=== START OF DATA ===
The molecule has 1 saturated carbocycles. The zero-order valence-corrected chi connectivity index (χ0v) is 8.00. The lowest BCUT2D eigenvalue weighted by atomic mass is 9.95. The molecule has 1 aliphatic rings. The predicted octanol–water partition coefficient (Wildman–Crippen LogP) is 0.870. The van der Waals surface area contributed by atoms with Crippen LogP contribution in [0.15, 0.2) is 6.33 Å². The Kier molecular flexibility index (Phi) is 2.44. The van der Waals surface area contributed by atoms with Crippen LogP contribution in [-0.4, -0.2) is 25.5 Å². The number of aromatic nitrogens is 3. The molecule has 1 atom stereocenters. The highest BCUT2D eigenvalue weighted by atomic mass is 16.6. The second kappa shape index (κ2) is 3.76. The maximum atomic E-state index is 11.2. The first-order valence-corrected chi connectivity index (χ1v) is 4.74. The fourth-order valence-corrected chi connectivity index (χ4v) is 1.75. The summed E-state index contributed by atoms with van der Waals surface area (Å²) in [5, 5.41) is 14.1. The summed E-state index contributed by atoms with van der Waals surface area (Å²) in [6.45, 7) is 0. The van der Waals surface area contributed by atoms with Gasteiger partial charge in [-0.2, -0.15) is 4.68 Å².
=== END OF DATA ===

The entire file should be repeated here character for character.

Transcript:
The molecule has 1 saturated carbocycles. The zero-order valence-corrected chi connectivity index (χ0v) is 8.00. The lowest BCUT2D eigenvalue weighted by atomic mass is 9.95. The molecule has 1 aliphatic rings. The predicted octanol–water partition coefficient (Wildman–Crippen LogP) is 0.870. The van der Waals surface area contributed by atoms with Crippen LogP contribution in [0.15, 0.2) is 6.33 Å². The Kier molecular flexibility index (Phi) is 2.44. The van der Waals surface area contributed by atoms with Crippen LogP contribution in [-0.4, -0.2) is 25.5 Å². The number of aromatic nitrogens is 3. The molecule has 1 atom stereocenters. The highest BCUT2D eigenvalue weighted by atomic mass is 16.6. The second kappa shape index (κ2) is 3.76. The maximum atomic E-state index is 11.2. The first-order valence-corrected chi connectivity index (χ1v) is 4.74. The fourth-order valence-corrected chi connectivity index (χ4v) is 1.75. The summed E-state index contributed by atoms with van der Waals surface area (Å²) in [5, 5.41) is 14.1. The summed E-state index contributed by atoms with van der Waals surface area (Å²) in [6.45, 7) is 0. The van der Waals surface area contributed by atoms with Gasteiger partial charge in [-0.2, -0.15) is 4.68 Å².